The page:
WRENTHAM — If all goes according to plan, the town’s stretch of Route 1 from Plainville to Foxboro will feature a blend of natural and developed sites.
A consultant is working with local officials, town boards and residents to develop a plan to reduce to three the number of zoning districts in the roughly two-mile stretch of Route 1 that passes through town. There are currently seven.
Changes envisioned for the segment should improve traffic, support economic development, and preserve natural resources, officials say.
About 25 residents turned out to a recent public forum and were generally in favor of the proposals expected to go before a November town meeting.
Traffic safety, which many have expressed concerns over, would be enhanced with more turning lanes, medians, and signals, though the state would have to be involved because it’s a state road.
Some residents expressed deep concerns with the lack of a traffic signal at the new go-kart complex on Route 1 and the danger of taking left-hand turns across traffic.
“Something should be done at that particular area very quickly,” warned a resident who lives on Hawes Street. “There’s going to be a fatality.”
Town Administrator Kevin Sweet said the state determined the development didn’t warrant a traffic signal but right-hand turns are encouraged.
Residents also complained about more traffic, especially truck traffic, going up Madison and Thurston streets and onto East Street (Route 140).
“If you want development on Route 1, you need to look at zoning,” Cathy McCabe of consultant McCabe Enterprises of Roslindale said. “Your zoning gets you what you don’t want,” such as junkyards.
The town’s portion of Route 1 has long been considered underutilized compared to neighboring Plainville and Foxboro, and residents have long favored commercial development in that section of town over other areas.
Residents, on the whole, also have indicated in surveys and forums they support open space preservation in the area as well.
“People want more development and tax dollars but want to preserve open space,” McCabe said.
At the forum, the consultant outlined proposed changes that would merge the two desires.
The three new zoning districts would be: Commercial Route 1 South, basically from Thurston Street to Plainville; Commercial Route 1 North; and Conservation, Recreation, Schools and Parks, which already exists.
Route 1 South is earmarked to see more intense development, with Route 1 North more geared toward recreation and office development and land conservation.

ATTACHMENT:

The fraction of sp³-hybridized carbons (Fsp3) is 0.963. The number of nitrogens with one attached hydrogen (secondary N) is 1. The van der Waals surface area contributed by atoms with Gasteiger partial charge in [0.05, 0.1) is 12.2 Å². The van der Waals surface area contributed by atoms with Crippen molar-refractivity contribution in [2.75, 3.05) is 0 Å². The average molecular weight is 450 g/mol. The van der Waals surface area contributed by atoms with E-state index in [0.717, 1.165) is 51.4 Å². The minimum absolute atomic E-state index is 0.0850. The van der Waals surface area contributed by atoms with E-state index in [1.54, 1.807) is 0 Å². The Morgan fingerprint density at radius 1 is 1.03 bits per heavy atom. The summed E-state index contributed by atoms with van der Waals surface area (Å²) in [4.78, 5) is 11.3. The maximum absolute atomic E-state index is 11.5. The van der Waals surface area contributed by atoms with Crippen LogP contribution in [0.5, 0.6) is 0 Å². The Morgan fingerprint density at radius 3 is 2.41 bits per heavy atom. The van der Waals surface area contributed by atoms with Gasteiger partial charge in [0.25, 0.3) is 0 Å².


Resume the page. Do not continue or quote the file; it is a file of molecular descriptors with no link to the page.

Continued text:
The zoning districts eliminated would be Highway Commercial, Business, three commercial, and a residential zone.
Minimum frontage would be reduced from 200 to 150 feet for the new commercial zones. The amount of building and paving lot coverage would be increased in some instances and decreased in others. Wrentham’s lot coverage would still be less than many area communities.
Front, side and rear setback requirements would also be reduced in many cases. Also, five- and six-story buildings would be allowed. Up to four stories are now permitted in some districts. Parking standards would also be eased.
“Your zoning restrictions are so tight,” McCabe said. “Right now many projects are not viable and economical.”
“A lot of environmental and physical conditions make development a challenge,” McCabe said, adding lack of sewers and water are also drawbacks.
Advantages are the town’s location near Interstate 495 and proximity to the Providence and Boston labor markets, the consultant said.
“It’s not very visually appealing,” Jen Mecca, an architect/urban designer with the consultant, said of the town’s portion of Route 1. “There’s little green space, old clutter and old buildings.”
Landscaping, including of medians, and preserving as many trees and vegetation as possible would go a long way improving aesthetics and ecological preservation, it was pointed out.
“We heard people want that rural character,” McCabe said.
The consultant added the stretch has the “potential to be a scenic corridor,” mentioning state forest land.
Based on feedback, the plans could change. “It’s a work in progress,” McCabe said.
“I think there should be more flexibility,” said Chris Yarworth, the town planner in Plainville and a Wrentham resident. “We have a lot of the same problems Wrentham has. We have a hard time getting good-quality development.”
The Route 1 area in Wrentham contains 52 properties, represents just 1 percent of the town’s tax base, and encompasses only 5 percent of its land mass.
“It’s not Foxboro, and it’s not Plainville; it’s in between,” McCabe said. “There isn’t any identity yet.”